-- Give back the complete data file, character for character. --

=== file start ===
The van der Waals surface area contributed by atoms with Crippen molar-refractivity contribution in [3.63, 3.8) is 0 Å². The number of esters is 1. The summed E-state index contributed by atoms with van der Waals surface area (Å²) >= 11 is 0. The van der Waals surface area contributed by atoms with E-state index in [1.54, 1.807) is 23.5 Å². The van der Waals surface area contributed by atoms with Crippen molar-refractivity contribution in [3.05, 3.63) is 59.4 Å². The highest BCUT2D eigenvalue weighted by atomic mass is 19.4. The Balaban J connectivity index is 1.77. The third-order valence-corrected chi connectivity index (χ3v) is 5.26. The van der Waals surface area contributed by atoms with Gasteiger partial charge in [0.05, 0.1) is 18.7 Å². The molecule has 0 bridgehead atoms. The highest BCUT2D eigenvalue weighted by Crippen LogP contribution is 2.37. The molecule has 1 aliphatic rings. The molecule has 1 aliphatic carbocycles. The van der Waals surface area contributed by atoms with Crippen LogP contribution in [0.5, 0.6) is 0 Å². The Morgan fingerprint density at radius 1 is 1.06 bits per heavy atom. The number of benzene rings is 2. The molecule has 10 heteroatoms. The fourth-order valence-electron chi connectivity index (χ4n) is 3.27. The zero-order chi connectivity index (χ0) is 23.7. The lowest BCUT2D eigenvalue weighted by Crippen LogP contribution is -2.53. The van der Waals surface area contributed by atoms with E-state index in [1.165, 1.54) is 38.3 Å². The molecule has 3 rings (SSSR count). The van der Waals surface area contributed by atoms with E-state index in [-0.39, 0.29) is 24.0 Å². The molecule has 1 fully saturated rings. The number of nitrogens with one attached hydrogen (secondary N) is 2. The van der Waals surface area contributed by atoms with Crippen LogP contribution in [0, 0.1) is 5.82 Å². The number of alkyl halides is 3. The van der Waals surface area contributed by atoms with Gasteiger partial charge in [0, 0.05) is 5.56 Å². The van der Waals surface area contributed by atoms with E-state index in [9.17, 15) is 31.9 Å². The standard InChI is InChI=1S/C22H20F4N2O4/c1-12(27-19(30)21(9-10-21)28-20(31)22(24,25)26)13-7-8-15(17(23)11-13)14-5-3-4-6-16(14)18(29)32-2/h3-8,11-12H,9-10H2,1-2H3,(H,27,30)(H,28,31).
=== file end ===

The van der Waals surface area contributed by atoms with Crippen molar-refractivity contribution in [3.63, 3.8) is 0 Å². The number of esters is 1. The summed E-state index contributed by atoms with van der Waals surface area (Å²) >= 11 is 0. The van der Waals surface area contributed by atoms with E-state index in [1.54, 1.807) is 23.5 Å². The van der Waals surface area contributed by atoms with Crippen molar-refractivity contribution in [3.05, 3.63) is 59.4 Å². The highest BCUT2D eigenvalue weighted by atomic mass is 19.4. The Balaban J connectivity index is 1.77. The third-order valence-corrected chi connectivity index (χ3v) is 5.26. The van der Waals surface area contributed by atoms with Gasteiger partial charge in [0.05, 0.1) is 18.7 Å². The molecule has 0 bridgehead atoms. The highest BCUT2D eigenvalue weighted by Crippen LogP contribution is 2.37. The molecule has 1 aliphatic rings. The molecule has 1 aliphatic carbocycles. The van der Waals surface area contributed by atoms with Crippen LogP contribution in [0.5, 0.6) is 0 Å². The Morgan fingerprint density at radius 1 is 1.06 bits per heavy atom. The number of benzene rings is 2. The molecule has 10 heteroatoms. The fourth-order valence-electron chi connectivity index (χ4n) is 3.27. The zero-order chi connectivity index (χ0) is 23.7. The lowest BCUT2D eigenvalue weighted by Crippen LogP contribution is -2.53. The van der Waals surface area contributed by atoms with E-state index in [1.165, 1.54) is 38.3 Å². The molecule has 3 rings (SSSR count). The van der Waals surface area contributed by atoms with E-state index in [-0.39, 0.29) is 24.0 Å². The molecule has 1 fully saturated rings. The number of nitrogens with one attached hydrogen (secondary N) is 2. The van der Waals surface area contributed by atoms with Crippen LogP contribution in [0, 0.1) is 5.82 Å². The number of alkyl halides is 3. The van der Waals surface area contributed by atoms with Gasteiger partial charge in [0, 0.05) is 5.56 Å². The van der Waals surface area contributed by atoms with E-state index in [9.17, 15) is 31.9 Å². The standard InChI is InChI=1S/C22H20F4N2O4/c1-12(27-19(30)21(9-10-21)28-20(31)22(24,25)26)13-7-8-15(17(23)11-13)14-5-3-4-6-16(14)18(29)32-2/h3-8,11-12H,9-10H2,1-2H3,(H,27,30)(H,28,31).